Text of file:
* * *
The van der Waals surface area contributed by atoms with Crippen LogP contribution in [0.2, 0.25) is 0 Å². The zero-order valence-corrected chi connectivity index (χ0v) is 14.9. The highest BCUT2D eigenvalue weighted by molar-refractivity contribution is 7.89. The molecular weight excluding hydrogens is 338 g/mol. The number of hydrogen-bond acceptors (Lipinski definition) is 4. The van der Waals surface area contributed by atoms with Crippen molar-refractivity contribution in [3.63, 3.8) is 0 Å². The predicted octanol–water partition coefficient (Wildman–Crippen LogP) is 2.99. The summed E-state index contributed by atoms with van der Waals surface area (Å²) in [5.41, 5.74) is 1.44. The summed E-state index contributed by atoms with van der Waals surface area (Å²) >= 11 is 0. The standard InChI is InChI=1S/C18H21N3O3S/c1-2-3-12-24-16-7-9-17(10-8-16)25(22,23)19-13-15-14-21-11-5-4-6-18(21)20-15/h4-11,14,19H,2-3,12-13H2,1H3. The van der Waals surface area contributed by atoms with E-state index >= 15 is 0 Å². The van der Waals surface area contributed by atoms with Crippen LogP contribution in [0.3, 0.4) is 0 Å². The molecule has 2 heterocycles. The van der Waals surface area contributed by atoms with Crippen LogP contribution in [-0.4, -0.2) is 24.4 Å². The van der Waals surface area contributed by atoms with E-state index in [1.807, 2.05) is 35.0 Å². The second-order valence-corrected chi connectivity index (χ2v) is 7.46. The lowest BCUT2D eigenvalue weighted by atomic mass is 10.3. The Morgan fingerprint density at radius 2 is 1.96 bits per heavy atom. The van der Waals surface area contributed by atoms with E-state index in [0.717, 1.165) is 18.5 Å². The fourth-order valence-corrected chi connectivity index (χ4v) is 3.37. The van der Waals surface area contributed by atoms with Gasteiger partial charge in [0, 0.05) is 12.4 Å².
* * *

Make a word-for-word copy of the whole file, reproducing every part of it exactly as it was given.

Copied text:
The van der Waals surface area contributed by atoms with Crippen LogP contribution in [0.2, 0.25) is 0 Å². The zero-order valence-corrected chi connectivity index (χ0v) is 14.9. The highest BCUT2D eigenvalue weighted by molar-refractivity contribution is 7.89. The molecular weight excluding hydrogens is 338 g/mol. The number of hydrogen-bond acceptors (Lipinski definition) is 4. The van der Waals surface area contributed by atoms with Crippen molar-refractivity contribution in [3.63, 3.8) is 0 Å². The predicted octanol–water partition coefficient (Wildman–Crippen LogP) is 2.99. The summed E-state index contributed by atoms with van der Waals surface area (Å²) in [5.41, 5.74) is 1.44. The summed E-state index contributed by atoms with van der Waals surface area (Å²) >= 11 is 0. The standard InChI is InChI=1S/C18H21N3O3S/c1-2-3-12-24-16-7-9-17(10-8-16)25(22,23)19-13-15-14-21-11-5-4-6-18(21)20-15/h4-11,14,19H,2-3,12-13H2,1H3. The van der Waals surface area contributed by atoms with E-state index >= 15 is 0 Å². The van der Waals surface area contributed by atoms with Crippen LogP contribution in [0.3, 0.4) is 0 Å². The molecule has 2 heterocycles. The van der Waals surface area contributed by atoms with Crippen LogP contribution in [-0.4, -0.2) is 24.4 Å². The van der Waals surface area contributed by atoms with E-state index in [1.807, 2.05) is 35.0 Å². The second-order valence-corrected chi connectivity index (χ2v) is 7.46. The lowest BCUT2D eigenvalue weighted by atomic mass is 10.3. The Morgan fingerprint density at radius 2 is 1.96 bits per heavy atom. The van der Waals surface area contributed by atoms with E-state index in [0.717, 1.165) is 18.5 Å². The fourth-order valence-corrected chi connectivity index (χ4v) is 3.37. The van der Waals surface area contributed by atoms with Gasteiger partial charge in [0, 0.05) is 12.4 Å².